Because we were seated in alphabetical order in the classroom, my desk was in the very back, which was just fine with me. The teacher couldn’t really see me from her desk, so I could spend much of the time working on much more important things than math or spelling problems, like the designing the costume for my current superhero creation, the Dart.
The Dart’s superpower was harnessing gravity. He could fly because his suit was impregnated with dust from a meteorite that, when subjected to an electromagnetic current, had anti-gravity properties. He could also shoot a gravity beam out of his glove, which either made objects (or people) very heavy or made them float. He could also shoot a double gravity/anti-gravity beam that would rip things apart.
One vitally important question was whether he should have a cape. I was ambivalent about capes. Why were they necessary? Did they serve any function or were they simply decorative? How was Superman able to hide that big red flowing thing under Clark Kent’s clothes, anyway? On the other hand, my superheroes seemed somehow naked without them, and drawing muscular backs was much harder than drawing capes.
I could doodle all I wanted in my notebook uninterrupted so long as I kept one ear open for when the teacher might direct a question to me, or for when it was my turn to read. I was pretty good at not getting so distracted that I lost track of what was going on in the classroom. That would have been a disaster, but I was an expert at faking paying full attention, and I seldom got caught not knowing what the rest of the class was working on.
The problem came when I was asked to read something from the blackboard. For some reason, everything the teacher wrote on it was fuzzy; it was like she was writing with the side of the stick of chalk, not with the tip. I didn’t know why she couldn’t write more clearly. Squinting helped a little, but usually I had to leave my seat and walk halfway to the front of the classroom until I could read what she’d written. For some reason, the other kids didn’t seem to have the same difficulty.
One Saturday afternoon Mom, Dad, Linda and I were in the car on the way to a movie at a new theater in a part of town we didn’t usually go to. Dad asked Mom to read the street signs so he didn’t miss his turn. I had the idea of showing off my reading skills and beating her to it, but she was able to announce the street names before I could see the letters as anything more than gray smear.
The movie was “South Pacific,” which I would have really liked if it hadn’t been so out of focus. I don’t know why nobody in the whole theater, including Mom and Dad, complained. Mom, especially, loved musicals, and it must have driven her crazy that it was so hard to see.
I asked her about it when we got home. That led me to tell her about the fuzzy street signs and blackboard at school, as well.
The eye doctor asked me if I read a lot. I told him that I did, and that I liked to draw. He told me that kids who read and write a lot often became nearsighted, which was really something to be proud of because it meant that I was probably a really good student. I wasn’t fooled; I knew what this meant. I needed glasses.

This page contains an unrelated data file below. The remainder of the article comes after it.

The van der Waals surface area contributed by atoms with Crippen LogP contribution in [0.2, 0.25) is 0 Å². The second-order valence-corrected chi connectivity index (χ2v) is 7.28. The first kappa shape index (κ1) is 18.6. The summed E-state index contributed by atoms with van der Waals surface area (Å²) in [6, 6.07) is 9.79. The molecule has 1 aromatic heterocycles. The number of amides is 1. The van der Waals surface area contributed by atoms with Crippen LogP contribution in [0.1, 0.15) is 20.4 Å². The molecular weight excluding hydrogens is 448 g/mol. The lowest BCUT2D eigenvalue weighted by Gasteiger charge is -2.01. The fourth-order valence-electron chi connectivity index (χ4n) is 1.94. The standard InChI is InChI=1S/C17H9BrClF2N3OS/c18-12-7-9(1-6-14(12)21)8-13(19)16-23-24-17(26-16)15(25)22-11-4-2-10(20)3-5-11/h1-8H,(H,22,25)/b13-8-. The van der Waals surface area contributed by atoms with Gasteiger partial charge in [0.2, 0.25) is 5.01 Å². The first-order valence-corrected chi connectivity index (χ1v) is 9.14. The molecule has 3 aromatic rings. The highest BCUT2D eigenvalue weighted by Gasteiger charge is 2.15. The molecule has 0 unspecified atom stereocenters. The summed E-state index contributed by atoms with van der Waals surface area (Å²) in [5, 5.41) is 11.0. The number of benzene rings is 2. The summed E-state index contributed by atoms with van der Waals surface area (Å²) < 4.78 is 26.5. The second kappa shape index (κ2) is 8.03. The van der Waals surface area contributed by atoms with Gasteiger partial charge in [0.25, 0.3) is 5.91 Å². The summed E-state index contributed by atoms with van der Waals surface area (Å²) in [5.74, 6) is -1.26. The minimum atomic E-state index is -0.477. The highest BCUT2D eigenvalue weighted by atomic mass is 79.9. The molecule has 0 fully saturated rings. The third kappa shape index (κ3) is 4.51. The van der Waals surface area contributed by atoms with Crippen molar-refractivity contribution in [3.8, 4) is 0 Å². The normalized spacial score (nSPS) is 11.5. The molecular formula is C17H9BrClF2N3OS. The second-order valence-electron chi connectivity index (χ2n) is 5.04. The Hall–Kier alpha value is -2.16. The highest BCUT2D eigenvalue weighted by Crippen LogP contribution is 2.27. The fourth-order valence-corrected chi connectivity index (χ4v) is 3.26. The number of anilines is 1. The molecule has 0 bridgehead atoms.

Oh, great! I was a small, skinny kid, not very good at sports, and now glasses, the ultimate mark of the nerd. Anything but that! I told Mom I didn’t want them, that I would figure out ways to get by without them. But the eye doctor explained that it would likely only get worse with time. What about playing baseball? Would I be able to see the ball? Not to mention movies and TV. Did I really want not to be able to enjoy them? So I got fitted for glasses, which would be ready in a week.
A week. One single week. I felt like a condemned man, the clock inexorably ticking off the minutes until my final midnight. In seven short days I would be consigned to eternal dork-dom.
I spent the first few days of that week in total misery. Life as I knew it would soon be over forever. I dreaded the razzing I was certain to take the first day I showed up in class wearing them. But after a while I began to think of ways it might not be so bad. Maybe I could talk the teacher into letting me sit in the front row, so I wouldn’t have to wear them to school. I wouldn’t mind wearing them to watch TV in the privacy of my own house, or in the movie theater, where it was dark and nobody could see. Baseball might be a problem, true, but baseball season was months away, and I decided not to worry about it until then. In the meantime, I was pretty sure Mom wouldn’t let me play football with glasses on.
To distract myself from worrying about my impending doom, I turned to my main source of solace, my comic books. I was reading the newest Superman when it suddenly struck me: Clark Kent wears glasses. And he doesn’t look like a moron! He looks like a normal guy who happens to wear glasses. Dare I say he even looks a bit stylish in his well-cut suit and black-rimmed glasses.
I had been thinking about this all wrong. I had been torturing myself for no reason. When my super powers finally arrived, I would need a secret identity, wouldn’t I? And what better way to disguise myself than the same way Superman did. After all, as the eye doctor had pointed out, I needed to wear them because I was a reader, a writer and an artist. They were a sign of superior brainpower, the perfect camouflage for a brawny being with super strength.
As the day my glasses would be ready came closer, my fears turned to anticipation. I started to believe that glasses might very well make me look, not like some skinny little nerd, but like a studious and serious young man. They would make me seem more grown up, more competent, more like Clark Kent. In fact, with my jet black hair, the same color as Superman’s, and my cool new glasses, my classmates would probably notice a more than passing resemblance to Superman’s alter ego.
I was wrong. With my new glasses on I could see that all too clearly.